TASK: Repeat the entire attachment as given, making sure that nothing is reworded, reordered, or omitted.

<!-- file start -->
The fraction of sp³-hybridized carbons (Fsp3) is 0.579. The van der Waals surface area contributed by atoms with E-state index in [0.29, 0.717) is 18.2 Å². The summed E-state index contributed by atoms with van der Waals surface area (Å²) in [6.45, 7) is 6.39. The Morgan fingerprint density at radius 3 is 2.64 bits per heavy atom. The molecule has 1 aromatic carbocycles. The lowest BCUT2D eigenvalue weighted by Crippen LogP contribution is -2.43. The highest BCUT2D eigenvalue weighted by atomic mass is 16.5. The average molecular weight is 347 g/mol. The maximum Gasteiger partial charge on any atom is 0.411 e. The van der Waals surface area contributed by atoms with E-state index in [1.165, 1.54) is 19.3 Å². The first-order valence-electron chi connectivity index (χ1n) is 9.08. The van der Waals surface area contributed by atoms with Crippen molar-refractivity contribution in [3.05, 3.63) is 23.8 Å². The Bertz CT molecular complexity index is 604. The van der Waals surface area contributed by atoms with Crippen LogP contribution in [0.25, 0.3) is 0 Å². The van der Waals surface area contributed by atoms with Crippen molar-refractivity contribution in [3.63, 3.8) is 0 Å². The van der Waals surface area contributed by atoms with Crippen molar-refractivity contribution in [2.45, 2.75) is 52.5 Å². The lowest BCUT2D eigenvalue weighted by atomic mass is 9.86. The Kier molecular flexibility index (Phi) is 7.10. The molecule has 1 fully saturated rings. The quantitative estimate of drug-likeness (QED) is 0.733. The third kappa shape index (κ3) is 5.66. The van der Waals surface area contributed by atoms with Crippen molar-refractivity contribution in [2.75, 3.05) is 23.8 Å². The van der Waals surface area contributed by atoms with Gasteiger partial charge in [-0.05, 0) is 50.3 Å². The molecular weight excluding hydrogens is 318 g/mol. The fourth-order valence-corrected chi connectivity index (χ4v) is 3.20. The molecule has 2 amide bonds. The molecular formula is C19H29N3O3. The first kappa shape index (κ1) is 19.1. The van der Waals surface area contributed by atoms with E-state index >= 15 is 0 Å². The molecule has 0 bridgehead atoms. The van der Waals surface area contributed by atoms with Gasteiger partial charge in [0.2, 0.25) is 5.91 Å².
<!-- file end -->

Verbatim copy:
The fraction of sp³-hybridized carbons (Fsp3) is 0.579. The van der Waals surface area contributed by atoms with E-state index in [0.29, 0.717) is 18.2 Å². The summed E-state index contributed by atoms with van der Waals surface area (Å²) in [6.45, 7) is 6.39. The Morgan fingerprint density at radius 3 is 2.64 bits per heavy atom. The molecule has 1 aromatic carbocycles. The lowest BCUT2D eigenvalue weighted by Crippen LogP contribution is -2.43. The highest BCUT2D eigenvalue weighted by atomic mass is 16.5. The average molecular weight is 347 g/mol. The maximum Gasteiger partial charge on any atom is 0.411 e. The van der Waals surface area contributed by atoms with E-state index in [1.165, 1.54) is 19.3 Å². The first-order valence-electron chi connectivity index (χ1n) is 9.08. The van der Waals surface area contributed by atoms with Crippen molar-refractivity contribution in [3.05, 3.63) is 23.8 Å². The Bertz CT molecular complexity index is 604. The van der Waals surface area contributed by atoms with Crippen LogP contribution in [0.25, 0.3) is 0 Å². The van der Waals surface area contributed by atoms with Crippen molar-refractivity contribution in [3.63, 3.8) is 0 Å². The van der Waals surface area contributed by atoms with Crippen molar-refractivity contribution in [2.45, 2.75) is 52.5 Å². The lowest BCUT2D eigenvalue weighted by atomic mass is 9.86. The Kier molecular flexibility index (Phi) is 7.10. The molecule has 1 fully saturated rings. The quantitative estimate of drug-likeness (QED) is 0.733. The third kappa shape index (κ3) is 5.66. The van der Waals surface area contributed by atoms with Crippen molar-refractivity contribution in [2.75, 3.05) is 23.8 Å². The van der Waals surface area contributed by atoms with Gasteiger partial charge in [-0.05, 0) is 50.3 Å². The molecular weight excluding hydrogens is 318 g/mol. The fourth-order valence-corrected chi connectivity index (χ4v) is 3.20. The molecule has 2 amide bonds. The molecular formula is C19H29N3O3. The first kappa shape index (κ1) is 19.1. The van der Waals surface area contributed by atoms with E-state index >= 15 is 0 Å². The molecule has 0 bridgehead atoms. The van der Waals surface area contributed by atoms with Gasteiger partial charge in [0.2, 0.25) is 5.91 Å².